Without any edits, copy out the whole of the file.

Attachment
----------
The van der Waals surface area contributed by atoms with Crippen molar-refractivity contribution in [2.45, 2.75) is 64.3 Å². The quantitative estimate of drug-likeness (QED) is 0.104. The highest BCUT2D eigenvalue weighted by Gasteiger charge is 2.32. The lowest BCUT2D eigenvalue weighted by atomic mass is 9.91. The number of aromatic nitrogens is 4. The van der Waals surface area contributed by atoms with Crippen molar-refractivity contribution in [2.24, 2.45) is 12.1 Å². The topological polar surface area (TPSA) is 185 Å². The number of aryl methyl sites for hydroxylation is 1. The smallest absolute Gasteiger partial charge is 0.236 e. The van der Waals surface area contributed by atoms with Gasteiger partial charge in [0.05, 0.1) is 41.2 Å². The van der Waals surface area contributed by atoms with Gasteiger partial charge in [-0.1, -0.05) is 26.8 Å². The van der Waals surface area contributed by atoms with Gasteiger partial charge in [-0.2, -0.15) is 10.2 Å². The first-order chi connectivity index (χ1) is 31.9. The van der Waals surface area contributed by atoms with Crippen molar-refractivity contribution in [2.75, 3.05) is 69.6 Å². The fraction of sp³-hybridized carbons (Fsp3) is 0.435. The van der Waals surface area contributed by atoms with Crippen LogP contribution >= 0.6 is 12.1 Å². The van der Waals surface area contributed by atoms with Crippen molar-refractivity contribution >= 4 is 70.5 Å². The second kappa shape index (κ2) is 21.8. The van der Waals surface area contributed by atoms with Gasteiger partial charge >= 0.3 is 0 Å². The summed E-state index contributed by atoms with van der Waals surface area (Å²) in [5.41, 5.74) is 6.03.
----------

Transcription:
The van der Waals surface area contributed by atoms with Crippen molar-refractivity contribution in [2.45, 2.75) is 64.3 Å². The quantitative estimate of drug-likeness (QED) is 0.104. The highest BCUT2D eigenvalue weighted by Gasteiger charge is 2.32. The lowest BCUT2D eigenvalue weighted by atomic mass is 9.91. The number of aromatic nitrogens is 4. The van der Waals surface area contributed by atoms with Crippen molar-refractivity contribution in [2.24, 2.45) is 12.1 Å². The topological polar surface area (TPSA) is 185 Å². The number of aryl methyl sites for hydroxylation is 1. The smallest absolute Gasteiger partial charge is 0.236 e. The van der Waals surface area contributed by atoms with Gasteiger partial charge in [0.05, 0.1) is 41.2 Å². The van der Waals surface area contributed by atoms with Gasteiger partial charge in [-0.1, -0.05) is 26.8 Å². The van der Waals surface area contributed by atoms with Gasteiger partial charge in [-0.2, -0.15) is 10.2 Å². The first-order chi connectivity index (χ1) is 31.9. The van der Waals surface area contributed by atoms with Crippen molar-refractivity contribution in [2.75, 3.05) is 69.6 Å². The fraction of sp³-hybridized carbons (Fsp3) is 0.435. The van der Waals surface area contributed by atoms with Crippen LogP contribution >= 0.6 is 12.1 Å². The van der Waals surface area contributed by atoms with Crippen molar-refractivity contribution >= 4 is 70.5 Å². The second kappa shape index (κ2) is 21.8. The van der Waals surface area contributed by atoms with Gasteiger partial charge >= 0.3 is 0 Å². The summed E-state index contributed by atoms with van der Waals surface area (Å²) in [5.41, 5.74) is 6.03.